Focus on learning various parts of the industry:
Now that you’re setting up a full-time business, you’re no longer just a life coach. You have to think like an entrepreneur and wear many hats.
(G) Learn to Deal with Failures and Rejections
Because you’ll be wearing many hats that are not necessarily your strong suits, you’ll find yourself struggling at many points. Don’t see this as a failure. You’re learning! Allow yourself the space to learn and make mistakes.
Recognize what helps you adapt to this process. Keep a journal, talk to friends, make sure to vent out your feelings, and don’t get frustrated with yourself.
Failures and rejections are normal outcomes in setting up a business. The idea is to keep on keeping on.
Read more on how to boost your income as a life coach exponentially here.
2. Sign up for one of our highest-rated courses on building a sustainable life coaching business.
Over 70% of coaches feel lost and overwhelmed because they’re told to do a hundred different things and they don’t know what will work.
Get absolute clarity on the next steps you need to take by joining me in this journey.
You must be aware that being a good coach is not the same as being able to start or run a coaching business. Less than 24% of coaches can sustain themselves and focus on coaching full-time.
The distinction between just coaching and running a coaching business is the most important one for you to be able to sustain your career as a life coach, and achieve your life goals through coaching.
Our highest-rated course lays the necessary foundation for you. This is a paid course but you can register for FREE for a limited time here.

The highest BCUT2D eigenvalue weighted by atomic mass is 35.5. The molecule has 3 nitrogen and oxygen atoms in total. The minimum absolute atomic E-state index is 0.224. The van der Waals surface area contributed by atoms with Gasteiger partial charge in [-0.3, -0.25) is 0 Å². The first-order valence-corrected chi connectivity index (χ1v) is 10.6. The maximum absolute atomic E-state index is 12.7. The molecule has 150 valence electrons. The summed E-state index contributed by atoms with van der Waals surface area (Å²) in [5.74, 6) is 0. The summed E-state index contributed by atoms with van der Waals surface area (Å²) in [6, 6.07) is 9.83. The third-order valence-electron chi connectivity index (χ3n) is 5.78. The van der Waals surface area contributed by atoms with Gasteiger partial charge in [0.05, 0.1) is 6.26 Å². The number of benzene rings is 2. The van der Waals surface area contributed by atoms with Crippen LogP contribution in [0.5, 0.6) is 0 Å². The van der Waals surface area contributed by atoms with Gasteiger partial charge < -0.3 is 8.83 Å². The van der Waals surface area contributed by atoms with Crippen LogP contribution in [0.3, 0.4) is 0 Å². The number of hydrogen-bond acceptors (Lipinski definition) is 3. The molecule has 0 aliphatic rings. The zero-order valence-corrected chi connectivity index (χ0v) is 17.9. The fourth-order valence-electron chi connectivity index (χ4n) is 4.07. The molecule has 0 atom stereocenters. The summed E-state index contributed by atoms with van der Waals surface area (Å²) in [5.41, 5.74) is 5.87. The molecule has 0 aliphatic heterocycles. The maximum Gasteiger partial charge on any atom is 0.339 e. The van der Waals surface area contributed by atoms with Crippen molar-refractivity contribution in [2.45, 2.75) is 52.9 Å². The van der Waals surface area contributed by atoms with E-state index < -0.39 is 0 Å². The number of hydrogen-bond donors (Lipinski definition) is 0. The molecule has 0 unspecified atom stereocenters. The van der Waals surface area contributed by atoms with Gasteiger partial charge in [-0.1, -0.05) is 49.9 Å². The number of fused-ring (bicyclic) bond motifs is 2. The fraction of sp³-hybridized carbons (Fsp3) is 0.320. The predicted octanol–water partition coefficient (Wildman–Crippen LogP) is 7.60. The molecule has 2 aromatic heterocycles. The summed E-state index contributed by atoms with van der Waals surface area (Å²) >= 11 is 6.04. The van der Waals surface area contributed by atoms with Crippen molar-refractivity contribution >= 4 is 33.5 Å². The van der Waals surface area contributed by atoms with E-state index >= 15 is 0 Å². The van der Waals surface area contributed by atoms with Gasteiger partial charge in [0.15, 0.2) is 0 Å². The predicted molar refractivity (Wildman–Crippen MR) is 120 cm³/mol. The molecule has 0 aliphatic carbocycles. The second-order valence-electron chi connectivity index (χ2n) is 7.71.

Congratulations on finishing this detailed checklist!
By going through the various check-boxes on this list and deep introspection, you have equipped yourself with the awareness and knowledge you need to align yourself with your goals, and taken a few steps closer to achieving them.
Better still — to attract and maintain the clientele you want to work with.
You are now much more likely to succeed in creating a successful coaching career that is lucrative and gratifying at the same time.
Before I let you go, I’ll let you in on a secret —
As lucrative as the career is, any life coach who truly loves their work will tell you that the real value and gratification lies not just in the money, but in the positive change and growth they have managed to bring to their clients’ lives.
Which stage of the checklist was the most challenging for you to get through?
Is there any step you found yourself stuck at?
Do you think there is something I have missed? Do you have any questions which were left unanswered?
Let me know in the comments and I’d love to address them.
Frequently Asked Questions (FAQs)
How do I find a career life coach?
The best way to find a career coach is through referrals from friends, but you can also find great coaches online, such as through LinkedIn or coming across their websites. Read testimonials to get a clearer idea whether the coach is right for you.
Can I get a job as a life coach?
You can start at an individual level by marketing your skills and opening your business. From there on, you need to compete and reach out to your targeted audience in an attempt to turn prospects into clients.